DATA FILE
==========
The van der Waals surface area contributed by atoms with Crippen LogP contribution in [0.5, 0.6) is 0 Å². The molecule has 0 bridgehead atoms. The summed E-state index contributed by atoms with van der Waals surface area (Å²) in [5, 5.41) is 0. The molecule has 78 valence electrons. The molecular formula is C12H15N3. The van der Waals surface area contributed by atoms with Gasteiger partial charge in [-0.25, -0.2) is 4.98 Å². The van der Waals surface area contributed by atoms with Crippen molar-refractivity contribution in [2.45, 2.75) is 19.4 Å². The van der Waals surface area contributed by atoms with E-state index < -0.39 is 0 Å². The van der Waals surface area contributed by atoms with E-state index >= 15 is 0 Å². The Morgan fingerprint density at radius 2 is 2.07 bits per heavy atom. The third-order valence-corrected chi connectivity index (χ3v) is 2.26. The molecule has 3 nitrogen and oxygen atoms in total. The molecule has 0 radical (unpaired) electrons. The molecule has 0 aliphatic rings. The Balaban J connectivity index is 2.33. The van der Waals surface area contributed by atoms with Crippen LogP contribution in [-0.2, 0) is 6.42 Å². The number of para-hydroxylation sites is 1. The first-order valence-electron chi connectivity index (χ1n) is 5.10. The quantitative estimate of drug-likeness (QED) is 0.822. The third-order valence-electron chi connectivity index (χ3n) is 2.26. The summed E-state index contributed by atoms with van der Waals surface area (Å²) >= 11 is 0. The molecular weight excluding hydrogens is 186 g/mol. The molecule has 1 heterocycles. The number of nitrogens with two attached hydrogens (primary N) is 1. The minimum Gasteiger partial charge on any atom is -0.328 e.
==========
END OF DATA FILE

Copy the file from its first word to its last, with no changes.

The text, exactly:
The van der Waals surface area contributed by atoms with Crippen LogP contribution in [0.5, 0.6) is 0 Å². The molecule has 0 bridgehead atoms. The summed E-state index contributed by atoms with van der Waals surface area (Å²) in [5, 5.41) is 0. The molecule has 78 valence electrons. The molecular formula is C12H15N3. The van der Waals surface area contributed by atoms with Gasteiger partial charge in [-0.25, -0.2) is 4.98 Å². The van der Waals surface area contributed by atoms with Crippen molar-refractivity contribution in [2.45, 2.75) is 19.4 Å². The van der Waals surface area contributed by atoms with E-state index < -0.39 is 0 Å². The van der Waals surface area contributed by atoms with E-state index >= 15 is 0 Å². The Morgan fingerprint density at radius 2 is 2.07 bits per heavy atom. The third-order valence-corrected chi connectivity index (χ3v) is 2.26. The molecule has 3 nitrogen and oxygen atoms in total. The molecule has 0 radical (unpaired) electrons. The molecule has 0 aliphatic rings. The Balaban J connectivity index is 2.33. The van der Waals surface area contributed by atoms with Crippen LogP contribution in [-0.2, 0) is 6.42 Å². The number of para-hydroxylation sites is 1. The first-order valence-electron chi connectivity index (χ1n) is 5.10. The quantitative estimate of drug-likeness (QED) is 0.822. The third-order valence-electron chi connectivity index (χ3n) is 2.26. The summed E-state index contributed by atoms with van der Waals surface area (Å²) >= 11 is 0. The molecular weight excluding hydrogens is 186 g/mol. The molecule has 1 heterocycles. The number of nitrogens with two attached hydrogens (primary N) is 1. The minimum Gasteiger partial charge on any atom is -0.328 e.